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SMF consists of four command line utilities:
* *svcs:* allows you to examine the state of your services and determine what went wrong.
* *svcadm:* enable, disable, and restart a service.
* *svccfg:* load manifest files (XML) that maintain configurations for each service.
* *svcprop:* retrieves properties on a service (useful when writing custom scripts)

*In this topic:*

h1. {anchor:svcs}Examining Service Status - svcs

The {{svcs}} command displays information about the state of your services. This typically means whether or not they are running and any problems encountered when attempting to start them. In general, services will fall into three different states:
* _online_: the service is enabled and functioning normally
* _offline_: the service is stopped and disabled
* _maintenance_: the service has encountered a problem and is on hold until the problem is addressed by an administrator.

Running the {{svcs}} command with the {{\-a}} argument displays a list of all online and offline services. By default {{svcs}} prints out:
* _status_: the current state of the service.
* _stime_: when the service entered the current state.
* _FMRI_: the name of the service.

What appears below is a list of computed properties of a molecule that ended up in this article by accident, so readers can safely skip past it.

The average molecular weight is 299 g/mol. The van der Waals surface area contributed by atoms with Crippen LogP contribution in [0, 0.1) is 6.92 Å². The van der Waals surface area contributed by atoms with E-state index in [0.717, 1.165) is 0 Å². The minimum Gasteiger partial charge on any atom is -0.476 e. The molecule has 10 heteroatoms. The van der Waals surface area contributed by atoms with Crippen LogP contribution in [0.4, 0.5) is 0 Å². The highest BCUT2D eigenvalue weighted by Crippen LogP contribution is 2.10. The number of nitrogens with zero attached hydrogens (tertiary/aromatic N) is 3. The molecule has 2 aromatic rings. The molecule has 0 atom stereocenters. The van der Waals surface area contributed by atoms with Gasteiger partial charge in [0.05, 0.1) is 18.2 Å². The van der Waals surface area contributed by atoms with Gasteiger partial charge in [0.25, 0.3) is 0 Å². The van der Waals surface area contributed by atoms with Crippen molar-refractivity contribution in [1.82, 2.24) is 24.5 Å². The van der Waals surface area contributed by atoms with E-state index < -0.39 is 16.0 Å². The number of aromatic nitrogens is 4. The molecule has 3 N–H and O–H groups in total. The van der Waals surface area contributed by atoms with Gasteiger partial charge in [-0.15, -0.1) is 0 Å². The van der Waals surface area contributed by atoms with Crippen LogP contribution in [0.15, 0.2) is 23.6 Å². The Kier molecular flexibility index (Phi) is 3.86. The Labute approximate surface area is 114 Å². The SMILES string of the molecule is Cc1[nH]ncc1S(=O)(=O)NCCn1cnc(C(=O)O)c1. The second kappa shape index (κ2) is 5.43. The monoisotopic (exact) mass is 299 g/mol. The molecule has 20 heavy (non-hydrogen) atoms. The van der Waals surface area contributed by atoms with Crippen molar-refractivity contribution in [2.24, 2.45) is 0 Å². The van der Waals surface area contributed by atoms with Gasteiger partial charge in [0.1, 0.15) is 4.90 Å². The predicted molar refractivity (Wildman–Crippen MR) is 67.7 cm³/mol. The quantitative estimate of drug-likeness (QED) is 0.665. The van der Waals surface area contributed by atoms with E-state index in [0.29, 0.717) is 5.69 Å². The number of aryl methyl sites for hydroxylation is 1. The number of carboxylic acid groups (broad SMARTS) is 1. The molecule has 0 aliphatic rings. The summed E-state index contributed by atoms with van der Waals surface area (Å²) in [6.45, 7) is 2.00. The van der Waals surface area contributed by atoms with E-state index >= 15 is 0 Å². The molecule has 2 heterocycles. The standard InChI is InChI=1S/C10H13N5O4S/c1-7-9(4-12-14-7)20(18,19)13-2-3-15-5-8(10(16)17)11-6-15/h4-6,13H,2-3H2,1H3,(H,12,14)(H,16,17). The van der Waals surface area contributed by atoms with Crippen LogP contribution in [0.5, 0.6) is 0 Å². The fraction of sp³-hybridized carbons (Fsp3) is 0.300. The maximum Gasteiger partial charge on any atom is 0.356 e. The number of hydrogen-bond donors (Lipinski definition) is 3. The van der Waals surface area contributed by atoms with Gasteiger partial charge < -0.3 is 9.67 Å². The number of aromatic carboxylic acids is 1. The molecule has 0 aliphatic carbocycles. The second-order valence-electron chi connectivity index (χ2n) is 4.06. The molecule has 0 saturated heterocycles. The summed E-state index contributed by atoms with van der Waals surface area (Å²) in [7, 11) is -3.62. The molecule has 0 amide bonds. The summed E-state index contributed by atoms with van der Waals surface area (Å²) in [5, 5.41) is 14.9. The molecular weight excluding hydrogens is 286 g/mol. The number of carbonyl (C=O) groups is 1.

Each service is identified by a Fault Management Resource Identifier (FMRI). For example, the FMRI for the Apache service is:
The above FMRI breaks down in the following way:
|| String || Description ||
| {{svc:}} | The service type |
| {{/network/http}} | The service name |
| {{:cswapache2}} | The service instance |
For example, this output shows that Apache was disabled on May 31st:
$ svcs svc:/network/http:cswapache2
disabled May_31 svc:/network/http:cswapache2
An easy way of uncovering the FMRI for a service is by using {{grep}} in combination with {{svcs \-a}}. For example, using grep in the following exposes the FMRI of the MySQL service, which is {{cswmysql5}}:
$ svcs -a | grep -i mysql
enabled May_31 svc:/network/cswmysql5:default
You can abbreviate an FMRI by specifying the instance name or the trailing portion of the service name. For example, valid abbreviations for {{svc:/network/http:cswapache2}} are:
* {{cswapache2}}
* {{:cswapache2}}
* {{http}}
* {{http:cswapache2}}
* {{network/http{}}}{tip}

h1. {anchor:svcadm}Starting and Stoping Services - svcadm

The {{svcadm}} command is used to enable, disable, restart, or refresh services. For example, this command enables the MySQL service.
$ sudo svcadm enable cswmysql5
Using {{svcs}}, you can verify that the service is enabled:
$ svcs cswmysql5
online 15:20:39 svc:/network/cswmysql5:default
You use {{disable}} to stop services. For example, this stops the MySQL service:
$ sudo svcadm disable cswmysql5
You use {{restart}} to refresh a service. For example, after making a configuration change, you can refresh an enabled service like this:
$ sudo svcadm restart cswmysql5
Some daemons do not respond to the {{restart}} command. If that is the case, you will need to disable and re-enable the service.{note}

h2. Conducting Service Maintenance - svcadm clear